pccoder

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Gear

  • Main Canopy Size
    170
  • Reserve Canopy Size
    160
  • AAD
    Cypres

Jump Profile

  • Home DZ
    Skydive Space Center - FL
  • License
    A
  • License Number
    43773
  • Licensing Organization
    USPA
  • Number of Jumps
    124
  • Years in Sport
    3
  • First Choice Discipline
    Freeflying
  • First Choice Discipline Jump Total
    80
  • Second Choice Discipline
    Formation Skydiving

Ratings and Rigging

  • Pro Rating
    Yes
  1. thanks everyone for all the comments and concerns. I will certainly take it all into consideration. PcCoder.net
  2. I agree, the thought has crossed my mind..considering that both happened while I was asleep, etc. What concerns me so much, being an admitted control freak, is that I would have blown off the 1st seizure to bad luck, a long day of jumps, who knows, but now that I have had two I am concerned that it will happen again. Not if so much as when. And, although my doctor has cleared me to drive given the same reasons we are discussing here (both happening at night while not medicated), I can't say that I am not concious now every time I get behind the wheel. I am confident in myself, but not so sure about when this could happen again. PcCoder.net
  3. I started jumping about 3 years ago. After about 50 jumps I had a grand mal seizure in my sleep one evening. I started taking an anti-convulsant as all tests (CT Scan, MRI, EEG, etc.) showed nothing out of the ordinary. I continued to jump for another year and did a low turn which resulted in some compression fractures in my thoracic spine. I stopped jumping altogether while I healed for the next year. In December of 2005 (after a year of no jumping) my doctor allowed me to stop taking the anti-convulsant medicine. Another 5 months passed before I returned and did one skydive in May of 2006. Last weekend I had another Grand Mal seizure in my sleep and was rushed to the hospital again. I am back on the meds and will more than likely continue to be for now on. I struggled with the idea of returning to skydiving for so long after my accident and now I have the excuse I always needed to just walk away. I am saddened by this as I always loved jumping however it seems that the risk is too great now, especially having been hurt doing this in the past. Another downer is that I have about $7000 worth of equipment that I will need to sell. I have a brand new Pro Track that I received for Xmas 2 years ago and have never used. I bought all brand new equipment 20 jumps before my low turn injury so it is all virtually brand new still. Two jump suits, 4 or 5 sets of goggles, Bonehead helmet, altimeter, gloves, you name it. It's a real shame but I can't imagine how bad it would be having a seizure in freefall or under canopy. PcCoder.net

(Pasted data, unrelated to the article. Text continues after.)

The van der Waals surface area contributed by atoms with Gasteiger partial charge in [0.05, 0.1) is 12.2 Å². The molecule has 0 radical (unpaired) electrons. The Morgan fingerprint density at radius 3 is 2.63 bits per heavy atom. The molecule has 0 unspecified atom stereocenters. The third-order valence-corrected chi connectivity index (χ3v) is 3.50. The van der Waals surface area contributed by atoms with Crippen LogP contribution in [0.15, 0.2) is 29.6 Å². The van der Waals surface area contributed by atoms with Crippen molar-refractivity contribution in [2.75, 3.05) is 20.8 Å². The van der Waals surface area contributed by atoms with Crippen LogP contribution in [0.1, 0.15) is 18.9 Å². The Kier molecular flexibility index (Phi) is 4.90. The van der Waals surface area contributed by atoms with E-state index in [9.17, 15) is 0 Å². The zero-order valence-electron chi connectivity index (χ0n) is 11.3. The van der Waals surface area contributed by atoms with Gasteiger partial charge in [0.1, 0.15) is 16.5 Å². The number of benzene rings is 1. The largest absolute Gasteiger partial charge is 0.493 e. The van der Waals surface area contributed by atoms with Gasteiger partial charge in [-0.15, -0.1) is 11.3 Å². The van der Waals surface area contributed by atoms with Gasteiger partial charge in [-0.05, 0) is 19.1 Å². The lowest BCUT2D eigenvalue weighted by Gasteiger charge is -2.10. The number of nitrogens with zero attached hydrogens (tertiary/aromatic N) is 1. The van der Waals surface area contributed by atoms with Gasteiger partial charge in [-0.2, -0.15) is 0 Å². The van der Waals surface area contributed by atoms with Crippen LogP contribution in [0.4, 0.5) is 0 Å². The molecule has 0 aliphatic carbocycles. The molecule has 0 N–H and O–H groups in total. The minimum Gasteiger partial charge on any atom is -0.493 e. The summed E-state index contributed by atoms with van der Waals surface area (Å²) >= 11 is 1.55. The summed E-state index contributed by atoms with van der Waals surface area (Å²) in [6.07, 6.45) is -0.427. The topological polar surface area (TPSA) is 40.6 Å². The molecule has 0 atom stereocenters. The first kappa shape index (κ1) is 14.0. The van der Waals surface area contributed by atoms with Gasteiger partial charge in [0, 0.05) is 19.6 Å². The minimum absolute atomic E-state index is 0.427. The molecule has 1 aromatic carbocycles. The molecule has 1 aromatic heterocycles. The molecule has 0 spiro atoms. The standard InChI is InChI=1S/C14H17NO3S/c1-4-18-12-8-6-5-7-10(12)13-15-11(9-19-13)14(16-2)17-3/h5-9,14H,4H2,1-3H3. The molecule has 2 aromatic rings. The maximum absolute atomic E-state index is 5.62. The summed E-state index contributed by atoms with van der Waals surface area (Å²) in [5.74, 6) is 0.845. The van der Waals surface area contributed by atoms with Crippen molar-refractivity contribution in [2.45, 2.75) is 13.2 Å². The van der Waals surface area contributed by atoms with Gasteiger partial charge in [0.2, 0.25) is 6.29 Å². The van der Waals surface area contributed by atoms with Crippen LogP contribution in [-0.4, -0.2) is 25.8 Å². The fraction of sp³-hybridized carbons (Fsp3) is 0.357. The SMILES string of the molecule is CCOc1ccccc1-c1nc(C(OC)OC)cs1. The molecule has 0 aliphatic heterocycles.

4. I know this sucks, but with any injury you expect to go through a healing period which will usually be much longer than you hope. Just because you are able to get up and around doesn't mean that the injury is healed completely. Pain is your bodies way of informing you to slow down. PcCoder.net
  5. I started jumping in 2002 and fell in love with it. I was at the wind tunnel all the time and jumping as much as I could. Quickly downsized to a 170 within a short period of time and found myself attempting a hook turn which consequently had me bouncing off the ground with 3 broken vertebrae. .....that was almost 1 1/2 years ago. And, I have not returned. I really want to, but still afraid. My point is that you should consider getting something alot less aggresive than everyone seems to fly these days. And, don't be a bonehead like I was and try things you shouldn't be trying. PcCoder.net
  6. hey, long time...how's it been? PcCoder.net